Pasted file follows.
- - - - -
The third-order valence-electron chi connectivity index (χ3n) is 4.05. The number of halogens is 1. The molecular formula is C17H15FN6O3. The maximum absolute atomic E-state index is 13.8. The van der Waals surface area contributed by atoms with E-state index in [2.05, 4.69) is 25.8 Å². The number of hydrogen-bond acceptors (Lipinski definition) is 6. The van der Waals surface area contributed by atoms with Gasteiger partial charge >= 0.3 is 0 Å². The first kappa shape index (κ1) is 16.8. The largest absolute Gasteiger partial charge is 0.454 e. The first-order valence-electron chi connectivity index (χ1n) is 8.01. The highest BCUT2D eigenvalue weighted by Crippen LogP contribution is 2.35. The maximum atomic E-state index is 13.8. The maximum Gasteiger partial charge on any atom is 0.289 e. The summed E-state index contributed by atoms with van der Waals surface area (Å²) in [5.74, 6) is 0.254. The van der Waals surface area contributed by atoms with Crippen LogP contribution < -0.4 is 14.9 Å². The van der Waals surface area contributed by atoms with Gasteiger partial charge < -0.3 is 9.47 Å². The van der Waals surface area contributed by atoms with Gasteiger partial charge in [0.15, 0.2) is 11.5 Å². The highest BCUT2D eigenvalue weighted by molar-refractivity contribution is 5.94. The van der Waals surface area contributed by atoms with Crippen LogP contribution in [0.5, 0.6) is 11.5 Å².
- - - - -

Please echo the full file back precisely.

The third-order valence-electron chi connectivity index (χ3n) is 4.05. The number of halogens is 1. The molecular formula is C17H15FN6O3. The maximum absolute atomic E-state index is 13.8. The van der Waals surface area contributed by atoms with E-state index in [2.05, 4.69) is 25.8 Å². The number of hydrogen-bond acceptors (Lipinski definition) is 6. The van der Waals surface area contributed by atoms with Gasteiger partial charge >= 0.3 is 0 Å². The first kappa shape index (κ1) is 16.8. The largest absolute Gasteiger partial charge is 0.454 e. The first-order valence-electron chi connectivity index (χ1n) is 8.01. The highest BCUT2D eigenvalue weighted by Crippen LogP contribution is 2.35. The maximum atomic E-state index is 13.8. The maximum Gasteiger partial charge on any atom is 0.289 e. The summed E-state index contributed by atoms with van der Waals surface area (Å²) in [5.74, 6) is 0.254. The van der Waals surface area contributed by atoms with Crippen LogP contribution < -0.4 is 14.9 Å². The van der Waals surface area contributed by atoms with Gasteiger partial charge < -0.3 is 9.47 Å². The van der Waals surface area contributed by atoms with Gasteiger partial charge in [0.15, 0.2) is 11.5 Å². The highest BCUT2D eigenvalue weighted by molar-refractivity contribution is 5.94. The van der Waals surface area contributed by atoms with Crippen LogP contribution in [0.5, 0.6) is 11.5 Å².